The Larter Street Clayhole, used by the Eureka Tile Works, stood unused for almost a decade after it close in 1973. In 1982 efforts started to redevelop the quarry and surrounds as a lake and gardens. It was officially opened on 06 June 1988. Lake Esmond is 20 - 30 feet deep over an area of 1.8 hectares. The surrounding park is nine hectares.[12]

Works Produced

In 1964 The Case Factory and Timber Mills supplied Eureka Terracotta and Tile Co. with stillages, tile racks, pallets and soft wood requriements. Cowley's Foundry supplied steel fabrications, tile patterns, engineering and maintenance works for the factory.[13] IN 1964 this method had become the accepted fuel.[14]

In 2010 Eureka Tiles manufacture quarry tiles and bathroom fittings.

Eureka products were used at for the following Ballarat buildings:

  • Ballarat Bowling Club, Humffray Street - stairs and entrance patio in managanese paving tiles.
  • Our lady help of Christians Catholic School, Wendouree - Dark Selected Red.
  • Burnbank Street Methodist church and residence - Manganese
  • Cr J.H. Jolly's residence (1964), Smythes Rd - Manganese.ref>Fifty Years at Eureka IN The Courier, 27 May 1964, pg 18.</ref>

Employment

In 1996 Eureka Tiles employed 130 people at two plant sites.[15]

Set Backs

On 6 October 1934 [16] the Eureka Terracotta and Tile Company sustained 20,000 pounds damaged cause by fire. The fire consumed a three storey wooden structure.[17] The complete destruction of the existing factory was a serious blow. It was replaced with a modern factory of steel girder construction.[18]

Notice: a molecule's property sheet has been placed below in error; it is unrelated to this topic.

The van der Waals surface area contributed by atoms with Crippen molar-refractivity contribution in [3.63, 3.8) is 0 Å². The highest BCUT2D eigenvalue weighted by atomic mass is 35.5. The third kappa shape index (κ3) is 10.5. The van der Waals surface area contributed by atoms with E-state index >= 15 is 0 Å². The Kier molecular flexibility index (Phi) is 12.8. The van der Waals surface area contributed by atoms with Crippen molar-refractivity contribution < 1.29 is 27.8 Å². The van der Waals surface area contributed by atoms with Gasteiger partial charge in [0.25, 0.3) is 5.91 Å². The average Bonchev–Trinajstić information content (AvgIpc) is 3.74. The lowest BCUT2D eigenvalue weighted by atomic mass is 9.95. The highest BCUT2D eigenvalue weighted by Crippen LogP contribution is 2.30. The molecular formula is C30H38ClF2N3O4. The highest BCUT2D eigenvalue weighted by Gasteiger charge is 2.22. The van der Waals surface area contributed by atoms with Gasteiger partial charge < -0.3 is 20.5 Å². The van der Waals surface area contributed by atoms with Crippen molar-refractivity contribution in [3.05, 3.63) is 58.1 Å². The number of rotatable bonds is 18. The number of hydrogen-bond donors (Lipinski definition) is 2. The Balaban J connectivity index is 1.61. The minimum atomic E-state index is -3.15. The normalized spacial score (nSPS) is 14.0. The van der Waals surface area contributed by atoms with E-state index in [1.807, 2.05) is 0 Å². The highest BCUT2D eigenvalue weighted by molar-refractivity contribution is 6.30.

Workplace Relations

The People

The first manager of the company was William Miller, and the first manager was Matthew Kemp.[19]

In 1910 directors F.G. Herman and J.F. Wotherspoon were sons of two of the original directors. The 1910 Chairman was M.L.H. Vernon and the deputy Chairman E.J.T.Tippett. [20]

In 1917 The Ballarat Courier reported these people as employees: Mr J. W. Corbett, Mr F. Hammer, Mr F. Herman, Mr W. H. Middleton, Mr D. Walker (auditor), Mr Gale, Mr W. Miller, Mr T. C. Muller.[21].

L.T Izard was General manager in 1964, and Edward McCoy Secretary. Jock Simpson and Mick O'Donnell operated the tile press in 1964, while Jack Cockerill and Frank Dolan attended the kilns. [22]

W.R. Lewis was a leading figure at the Eureka Terracotta and Tile Co. He joined the company in 1922 as assistant accountant. Following the death of the company's firest secretary, William Miller, Lewis was appointed secretary, and position he held until 1959 when ill health forced his retirement.[23]

A.E."Sonny" Mark worked for the company for 41 years before his death on 31 October 1957. He was considered firm but fair. [24]

Alexander Mills was Sales Manager in 1964. He was instrumental in the restoration of the factory after it was destroyed by fire in 1834. At that time he was foreman of S.J. Weir Pty Ltd who were contracted to rebuild the factory. Before the building was completed he was loaned to Eureka for the installation of its new machinery. By the close of 1935 he was transferred onto the Eureka payroll. During World War 2 Mills was directed in 1942 to a position in the Commonwealth Food control, where he was largely responsible for tehthe establishment of the egg grading and pulping works at Ballarat. ref>Fifty Years at Eureka IN The Courier, 27 May 1964, pg 18.</ref>